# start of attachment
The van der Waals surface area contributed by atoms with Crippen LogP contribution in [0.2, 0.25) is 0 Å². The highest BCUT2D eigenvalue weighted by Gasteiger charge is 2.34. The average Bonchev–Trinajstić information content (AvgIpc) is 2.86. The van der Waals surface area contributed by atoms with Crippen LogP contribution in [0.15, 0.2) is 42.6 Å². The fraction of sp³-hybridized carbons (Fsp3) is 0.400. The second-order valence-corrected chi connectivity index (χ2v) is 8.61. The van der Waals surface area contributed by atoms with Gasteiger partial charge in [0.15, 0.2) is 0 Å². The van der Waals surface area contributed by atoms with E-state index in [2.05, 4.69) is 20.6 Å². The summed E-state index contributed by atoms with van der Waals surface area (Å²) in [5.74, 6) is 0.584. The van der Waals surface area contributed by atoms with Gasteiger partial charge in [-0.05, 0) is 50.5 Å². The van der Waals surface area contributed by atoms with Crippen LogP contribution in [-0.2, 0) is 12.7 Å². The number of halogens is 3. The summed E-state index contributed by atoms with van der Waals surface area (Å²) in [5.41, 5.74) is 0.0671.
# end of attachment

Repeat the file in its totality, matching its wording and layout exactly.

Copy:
The van der Waals surface area contributed by atoms with Crippen LogP contribution in [0.2, 0.25) is 0 Å². The highest BCUT2D eigenvalue weighted by Gasteiger charge is 2.34. The average Bonchev–Trinajstić information content (AvgIpc) is 2.86. The van der Waals surface area contributed by atoms with Crippen LogP contribution in [0.15, 0.2) is 42.6 Å². The fraction of sp³-hybridized carbons (Fsp3) is 0.400. The second-order valence-corrected chi connectivity index (χ2v) is 8.61. The van der Waals surface area contributed by atoms with Gasteiger partial charge in [0.15, 0.2) is 0 Å². The van der Waals surface area contributed by atoms with E-state index in [2.05, 4.69) is 20.6 Å². The summed E-state index contributed by atoms with van der Waals surface area (Å²) in [5.74, 6) is 0.584. The van der Waals surface area contributed by atoms with Gasteiger partial charge in [-0.05, 0) is 50.5 Å². The van der Waals surface area contributed by atoms with Crippen LogP contribution in [-0.2, 0) is 12.7 Å². The number of halogens is 3. The summed E-state index contributed by atoms with van der Waals surface area (Å²) in [5.41, 5.74) is 0.0671.